Anonymous-Linked Hacker Takes Down Nissan Websites In Anti-Whaling Campaign

By Menchie Mendoza, Tech Times | January 16, 9:03 AM


Nissan websites suffered from an attempted cyber-attack from a hacker believed to be connected to Anonymous. The attack was launched in accordance with an anti-Japanese whaling campaign.
(Photo : Nissan News)

Nissan decided to close down its global corporate sites as well as the site of its Japanese domestic market as a precautionary move against an attempted cyber-attack from a hacker believed to be connected to Anonymous.

The company’s administrators said the attack is a denial-of-service (DDos) type, with the attacker flooding the site with numerous visits as a way to block other users.

When a site receives an overwhelming number of visits, its servers become heavily affected, causing the site’s whole operation to go down.

They also linked the attack to someone who is connected to the group known as Anonymous, and it is said to be part of an on-going anti-whaling campaign. Hashtags such as #OpKillingBay and #OpWhales were reportedly being used for the campaign, and have been seen over Twitter.

While the attacker is said to be linked to Anonymous, the anti-whaling campaign is not officially sanctioned by the hacktivist group.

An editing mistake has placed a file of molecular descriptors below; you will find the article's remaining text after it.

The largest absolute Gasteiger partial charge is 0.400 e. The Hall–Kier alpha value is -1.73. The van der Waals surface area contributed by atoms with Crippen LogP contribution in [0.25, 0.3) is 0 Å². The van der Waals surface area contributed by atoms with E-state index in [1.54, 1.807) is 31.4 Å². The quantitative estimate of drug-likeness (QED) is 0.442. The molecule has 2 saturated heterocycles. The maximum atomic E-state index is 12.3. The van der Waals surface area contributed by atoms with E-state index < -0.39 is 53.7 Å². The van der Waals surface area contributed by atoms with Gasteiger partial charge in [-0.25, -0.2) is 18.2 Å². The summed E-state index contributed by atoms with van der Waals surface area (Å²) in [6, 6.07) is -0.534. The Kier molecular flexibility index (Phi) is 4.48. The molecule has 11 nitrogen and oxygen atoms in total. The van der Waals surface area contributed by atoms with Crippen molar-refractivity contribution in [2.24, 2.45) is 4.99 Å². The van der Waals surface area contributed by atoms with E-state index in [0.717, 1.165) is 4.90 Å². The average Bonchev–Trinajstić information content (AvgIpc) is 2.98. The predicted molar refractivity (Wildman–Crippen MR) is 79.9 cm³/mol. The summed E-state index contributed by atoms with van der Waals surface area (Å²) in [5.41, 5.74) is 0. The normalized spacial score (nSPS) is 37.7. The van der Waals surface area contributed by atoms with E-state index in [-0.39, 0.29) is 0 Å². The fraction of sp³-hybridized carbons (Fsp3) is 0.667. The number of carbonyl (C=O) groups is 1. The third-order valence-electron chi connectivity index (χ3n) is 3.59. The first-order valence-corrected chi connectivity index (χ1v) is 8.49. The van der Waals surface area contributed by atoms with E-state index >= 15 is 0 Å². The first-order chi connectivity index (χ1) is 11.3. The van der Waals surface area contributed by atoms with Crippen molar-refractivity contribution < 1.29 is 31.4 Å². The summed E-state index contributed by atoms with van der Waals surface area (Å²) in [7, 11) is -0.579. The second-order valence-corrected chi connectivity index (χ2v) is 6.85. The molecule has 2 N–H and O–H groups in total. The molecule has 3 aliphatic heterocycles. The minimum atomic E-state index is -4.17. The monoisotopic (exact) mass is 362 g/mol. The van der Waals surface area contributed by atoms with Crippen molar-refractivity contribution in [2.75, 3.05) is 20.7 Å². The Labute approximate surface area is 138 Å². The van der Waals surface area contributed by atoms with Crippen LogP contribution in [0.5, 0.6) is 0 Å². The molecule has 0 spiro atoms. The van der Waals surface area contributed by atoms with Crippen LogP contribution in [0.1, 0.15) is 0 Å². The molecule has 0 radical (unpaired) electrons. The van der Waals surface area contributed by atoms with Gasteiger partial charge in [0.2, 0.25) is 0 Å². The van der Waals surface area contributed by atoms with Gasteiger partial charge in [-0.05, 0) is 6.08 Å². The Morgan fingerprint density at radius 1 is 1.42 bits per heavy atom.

As a way to prevent customer or corporate data from potential leaks, Nissan had to bring down their sites in an offline state.

“Customer privacy and security is of utmost importance, and we take any potential threat to our information systems seriously,” said David Reuter, Nissan spokesman, in a statement to Auto News.

Nissan’s global media site and its U.S. site were not affected and seemed to be working normally.

The attack is just one of the various attacks against Japanese websites in what appeared like a continued display of anti-whaling sentiments. Not even the official site of Japan’s prime minister was spared from the attack.

Whale hunting in Japan has been part of the country’s long tradition. Today, whale hunting is being sustained by the country’s fisheries agency, which validated the activity as an integral component in scientific research.

The country’s whaling program started in 1987, a year after the enactment of an international moratorium. Critics of the program were perceived as overly sentimental and unconscious of the scientific evidence underlying the program’s sustainability measures. Moreover, Japan believes that most whale species do not belong to the endangered category and that hunting whales for food consumption is simply a part of the country’s food culture.

In late November, the Japanese government said that the country will resume whaling early in 2016 after taking a break for over 12 months. Its so-called “scientific” whaling program will only involve hunting minke whales, with the number being reduced to only one third of the ones that were caught in the previous program.

Nissan said that the hacker and its cyber-attack attempt in line with the anti-Japan whaling program is beyond the scope of their business.

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